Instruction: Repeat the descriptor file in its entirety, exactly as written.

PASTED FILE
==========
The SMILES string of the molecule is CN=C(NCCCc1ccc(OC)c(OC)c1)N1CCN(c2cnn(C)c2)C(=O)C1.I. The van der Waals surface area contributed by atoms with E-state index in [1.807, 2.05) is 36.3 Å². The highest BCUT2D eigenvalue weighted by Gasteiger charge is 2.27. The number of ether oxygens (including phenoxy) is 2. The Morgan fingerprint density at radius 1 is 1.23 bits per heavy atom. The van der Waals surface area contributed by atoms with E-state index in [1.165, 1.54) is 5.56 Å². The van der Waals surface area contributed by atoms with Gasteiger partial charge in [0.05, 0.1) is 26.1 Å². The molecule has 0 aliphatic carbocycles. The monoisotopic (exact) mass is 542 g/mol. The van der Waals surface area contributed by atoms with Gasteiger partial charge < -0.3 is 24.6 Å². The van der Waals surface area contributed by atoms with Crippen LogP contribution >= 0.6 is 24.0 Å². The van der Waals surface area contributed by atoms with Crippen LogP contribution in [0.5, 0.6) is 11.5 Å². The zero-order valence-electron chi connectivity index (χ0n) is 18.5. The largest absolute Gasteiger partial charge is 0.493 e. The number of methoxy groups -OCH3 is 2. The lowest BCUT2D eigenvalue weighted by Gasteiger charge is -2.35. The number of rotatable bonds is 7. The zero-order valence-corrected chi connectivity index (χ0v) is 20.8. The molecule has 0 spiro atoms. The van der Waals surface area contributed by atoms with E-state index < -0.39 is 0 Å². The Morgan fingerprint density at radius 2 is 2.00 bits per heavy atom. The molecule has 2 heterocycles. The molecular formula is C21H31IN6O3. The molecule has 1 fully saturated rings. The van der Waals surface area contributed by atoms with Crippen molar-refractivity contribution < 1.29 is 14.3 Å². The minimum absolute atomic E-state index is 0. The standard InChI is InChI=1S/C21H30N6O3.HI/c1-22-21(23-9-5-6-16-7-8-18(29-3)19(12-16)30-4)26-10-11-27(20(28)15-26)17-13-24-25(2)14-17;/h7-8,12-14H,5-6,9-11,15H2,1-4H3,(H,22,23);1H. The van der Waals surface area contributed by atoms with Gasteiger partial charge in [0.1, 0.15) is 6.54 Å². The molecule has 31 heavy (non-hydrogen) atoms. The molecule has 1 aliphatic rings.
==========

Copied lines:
The SMILES string of the molecule is CN=C(NCCCc1ccc(OC)c(OC)c1)N1CCN(c2cnn(C)c2)C(=O)C1.I. The van der Waals surface area contributed by atoms with E-state index in [1.807, 2.05) is 36.3 Å². The highest BCUT2D eigenvalue weighted by Gasteiger charge is 2.27. The number of ether oxygens (including phenoxy) is 2. The Morgan fingerprint density at radius 1 is 1.23 bits per heavy atom. The van der Waals surface area contributed by atoms with E-state index in [1.165, 1.54) is 5.56 Å². The van der Waals surface area contributed by atoms with Gasteiger partial charge in [0.05, 0.1) is 26.1 Å². The molecule has 0 aliphatic carbocycles. The monoisotopic (exact) mass is 542 g/mol. The van der Waals surface area contributed by atoms with Gasteiger partial charge < -0.3 is 24.6 Å². The van der Waals surface area contributed by atoms with Crippen LogP contribution >= 0.6 is 24.0 Å². The van der Waals surface area contributed by atoms with Crippen LogP contribution in [0.5, 0.6) is 11.5 Å². The zero-order valence-electron chi connectivity index (χ0n) is 18.5. The largest absolute Gasteiger partial charge is 0.493 e. The number of methoxy groups -OCH3 is 2. The lowest BCUT2D eigenvalue weighted by Gasteiger charge is -2.35. The number of rotatable bonds is 7. The zero-order valence-corrected chi connectivity index (χ0v) is 20.8. The molecule has 0 spiro atoms. The van der Waals surface area contributed by atoms with E-state index < -0.39 is 0 Å². The Morgan fingerprint density at radius 2 is 2.00 bits per heavy atom. The molecule has 2 heterocycles. The molecular formula is C21H31IN6O3. The molecule has 1 fully saturated rings. The van der Waals surface area contributed by atoms with Crippen molar-refractivity contribution < 1.29 is 14.3 Å². The minimum absolute atomic E-state index is 0. The standard InChI is InChI=1S/C21H30N6O3.HI/c1-22-21(23-9-5-6-16-7-8-18(29-3)19(12-16)30-4)26-10-11-27(20(28)15-26)17-13-24-25(2)14-17;/h7-8,12-14H,5-6,9-11,15H2,1-4H3,(H,22,23);1H. The van der Waals surface area contributed by atoms with Gasteiger partial charge in [0.1, 0.15) is 6.54 Å². The molecule has 31 heavy (non-hydrogen) atoms. The molecule has 1 aliphatic rings.